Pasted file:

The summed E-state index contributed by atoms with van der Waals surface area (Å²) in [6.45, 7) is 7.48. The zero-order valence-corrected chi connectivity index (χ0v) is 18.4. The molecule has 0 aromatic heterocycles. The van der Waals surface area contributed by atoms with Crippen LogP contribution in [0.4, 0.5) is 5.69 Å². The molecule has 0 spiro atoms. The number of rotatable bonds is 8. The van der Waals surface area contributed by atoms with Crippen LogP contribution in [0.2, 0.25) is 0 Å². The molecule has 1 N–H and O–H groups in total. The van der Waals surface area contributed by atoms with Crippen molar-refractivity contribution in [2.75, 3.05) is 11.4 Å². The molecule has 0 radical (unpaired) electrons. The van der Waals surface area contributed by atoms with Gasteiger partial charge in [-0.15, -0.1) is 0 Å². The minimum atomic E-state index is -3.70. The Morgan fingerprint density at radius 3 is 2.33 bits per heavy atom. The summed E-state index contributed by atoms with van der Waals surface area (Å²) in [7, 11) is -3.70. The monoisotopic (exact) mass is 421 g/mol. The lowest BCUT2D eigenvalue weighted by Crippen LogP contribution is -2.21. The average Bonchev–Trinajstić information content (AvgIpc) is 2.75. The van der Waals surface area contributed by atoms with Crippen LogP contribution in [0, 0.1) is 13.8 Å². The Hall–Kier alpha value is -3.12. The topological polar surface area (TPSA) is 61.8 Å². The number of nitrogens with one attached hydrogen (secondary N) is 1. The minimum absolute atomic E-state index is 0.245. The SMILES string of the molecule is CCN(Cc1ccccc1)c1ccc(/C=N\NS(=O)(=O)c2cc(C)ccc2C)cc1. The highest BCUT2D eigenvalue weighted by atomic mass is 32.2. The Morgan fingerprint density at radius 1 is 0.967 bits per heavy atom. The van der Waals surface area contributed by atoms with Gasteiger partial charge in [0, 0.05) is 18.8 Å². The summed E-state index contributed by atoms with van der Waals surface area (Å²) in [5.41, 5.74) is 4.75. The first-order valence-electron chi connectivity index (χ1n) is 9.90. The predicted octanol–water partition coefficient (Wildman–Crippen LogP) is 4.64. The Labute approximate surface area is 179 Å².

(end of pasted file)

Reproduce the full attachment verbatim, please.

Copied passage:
The summed E-state index contributed by atoms with van der Waals surface area (Å²) in [6.45, 7) is 7.48. The zero-order valence-corrected chi connectivity index (χ0v) is 18.4. The molecule has 0 aromatic heterocycles. The van der Waals surface area contributed by atoms with Crippen LogP contribution in [0.4, 0.5) is 5.69 Å². The molecule has 0 spiro atoms. The number of rotatable bonds is 8. The van der Waals surface area contributed by atoms with Crippen LogP contribution in [0.2, 0.25) is 0 Å². The molecule has 1 N–H and O–H groups in total. The van der Waals surface area contributed by atoms with Crippen molar-refractivity contribution in [2.75, 3.05) is 11.4 Å². The molecule has 0 radical (unpaired) electrons. The van der Waals surface area contributed by atoms with Gasteiger partial charge in [-0.15, -0.1) is 0 Å². The minimum atomic E-state index is -3.70. The Morgan fingerprint density at radius 3 is 2.33 bits per heavy atom. The summed E-state index contributed by atoms with van der Waals surface area (Å²) in [7, 11) is -3.70. The monoisotopic (exact) mass is 421 g/mol. The lowest BCUT2D eigenvalue weighted by Crippen LogP contribution is -2.21. The average Bonchev–Trinajstić information content (AvgIpc) is 2.75. The van der Waals surface area contributed by atoms with Crippen LogP contribution in [0, 0.1) is 13.8 Å². The Hall–Kier alpha value is -3.12. The topological polar surface area (TPSA) is 61.8 Å². The number of nitrogens with one attached hydrogen (secondary N) is 1. The minimum absolute atomic E-state index is 0.245. The SMILES string of the molecule is CCN(Cc1ccccc1)c1ccc(/C=N\NS(=O)(=O)c2cc(C)ccc2C)cc1. The highest BCUT2D eigenvalue weighted by atomic mass is 32.2. The Morgan fingerprint density at radius 1 is 0.967 bits per heavy atom. The van der Waals surface area contributed by atoms with Gasteiger partial charge in [0, 0.05) is 18.8 Å². The summed E-state index contributed by atoms with van der Waals surface area (Å²) in [5.41, 5.74) is 4.75. The first-order valence-electron chi connectivity index (χ1n) is 9.90. The predicted octanol–water partition coefficient (Wildman–Crippen LogP) is 4.64. The Labute approximate surface area is 179 Å².